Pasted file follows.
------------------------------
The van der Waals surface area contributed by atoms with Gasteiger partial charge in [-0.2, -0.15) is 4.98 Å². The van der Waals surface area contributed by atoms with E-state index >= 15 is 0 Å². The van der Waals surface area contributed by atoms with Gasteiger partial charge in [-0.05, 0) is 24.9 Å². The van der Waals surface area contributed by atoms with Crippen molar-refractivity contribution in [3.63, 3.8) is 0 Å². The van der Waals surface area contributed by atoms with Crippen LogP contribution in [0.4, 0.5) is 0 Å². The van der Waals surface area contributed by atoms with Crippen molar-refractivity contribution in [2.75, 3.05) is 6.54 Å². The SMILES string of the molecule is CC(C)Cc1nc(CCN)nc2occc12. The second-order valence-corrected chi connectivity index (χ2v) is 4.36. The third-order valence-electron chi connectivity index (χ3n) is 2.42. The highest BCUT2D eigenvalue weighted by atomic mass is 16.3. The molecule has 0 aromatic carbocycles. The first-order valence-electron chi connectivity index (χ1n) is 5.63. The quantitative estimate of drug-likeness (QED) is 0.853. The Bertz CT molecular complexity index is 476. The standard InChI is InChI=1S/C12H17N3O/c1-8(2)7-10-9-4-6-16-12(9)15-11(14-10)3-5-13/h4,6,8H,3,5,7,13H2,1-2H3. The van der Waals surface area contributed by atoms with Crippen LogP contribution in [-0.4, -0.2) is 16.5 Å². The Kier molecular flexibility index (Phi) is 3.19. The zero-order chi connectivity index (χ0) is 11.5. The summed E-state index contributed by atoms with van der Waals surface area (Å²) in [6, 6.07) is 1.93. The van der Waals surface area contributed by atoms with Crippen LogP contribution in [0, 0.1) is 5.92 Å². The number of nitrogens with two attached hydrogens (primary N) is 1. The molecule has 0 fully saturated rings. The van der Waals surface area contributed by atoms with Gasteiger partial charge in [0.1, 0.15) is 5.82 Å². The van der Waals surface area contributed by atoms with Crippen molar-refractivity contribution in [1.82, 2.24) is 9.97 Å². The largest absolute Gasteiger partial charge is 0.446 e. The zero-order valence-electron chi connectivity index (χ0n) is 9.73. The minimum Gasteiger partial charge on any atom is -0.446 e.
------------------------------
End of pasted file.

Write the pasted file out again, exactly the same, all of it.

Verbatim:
The van der Waals surface area contributed by atoms with Gasteiger partial charge in [-0.2, -0.15) is 4.98 Å². The van der Waals surface area contributed by atoms with E-state index >= 15 is 0 Å². The van der Waals surface area contributed by atoms with Gasteiger partial charge in [-0.05, 0) is 24.9 Å². The van der Waals surface area contributed by atoms with Crippen molar-refractivity contribution in [3.63, 3.8) is 0 Å². The van der Waals surface area contributed by atoms with Crippen LogP contribution in [0.4, 0.5) is 0 Å². The van der Waals surface area contributed by atoms with Crippen molar-refractivity contribution in [2.75, 3.05) is 6.54 Å². The SMILES string of the molecule is CC(C)Cc1nc(CCN)nc2occc12. The second-order valence-corrected chi connectivity index (χ2v) is 4.36. The third-order valence-electron chi connectivity index (χ3n) is 2.42. The highest BCUT2D eigenvalue weighted by atomic mass is 16.3. The molecule has 0 aromatic carbocycles. The first-order valence-electron chi connectivity index (χ1n) is 5.63. The quantitative estimate of drug-likeness (QED) is 0.853. The Bertz CT molecular complexity index is 476. The standard InChI is InChI=1S/C12H17N3O/c1-8(2)7-10-9-4-6-16-12(9)15-11(14-10)3-5-13/h4,6,8H,3,5,7,13H2,1-2H3. The van der Waals surface area contributed by atoms with Crippen LogP contribution in [-0.4, -0.2) is 16.5 Å². The Kier molecular flexibility index (Phi) is 3.19. The zero-order chi connectivity index (χ0) is 11.5. The summed E-state index contributed by atoms with van der Waals surface area (Å²) in [6, 6.07) is 1.93. The van der Waals surface area contributed by atoms with Crippen LogP contribution in [0, 0.1) is 5.92 Å². The number of nitrogens with two attached hydrogens (primary N) is 1. The molecule has 0 fully saturated rings. The van der Waals surface area contributed by atoms with Gasteiger partial charge in [0.1, 0.15) is 5.82 Å². The van der Waals surface area contributed by atoms with Crippen molar-refractivity contribution in [1.82, 2.24) is 9.97 Å². The largest absolute Gasteiger partial charge is 0.446 e. The zero-order valence-electron chi connectivity index (χ0n) is 9.73. The minimum Gasteiger partial charge on any atom is -0.446 e.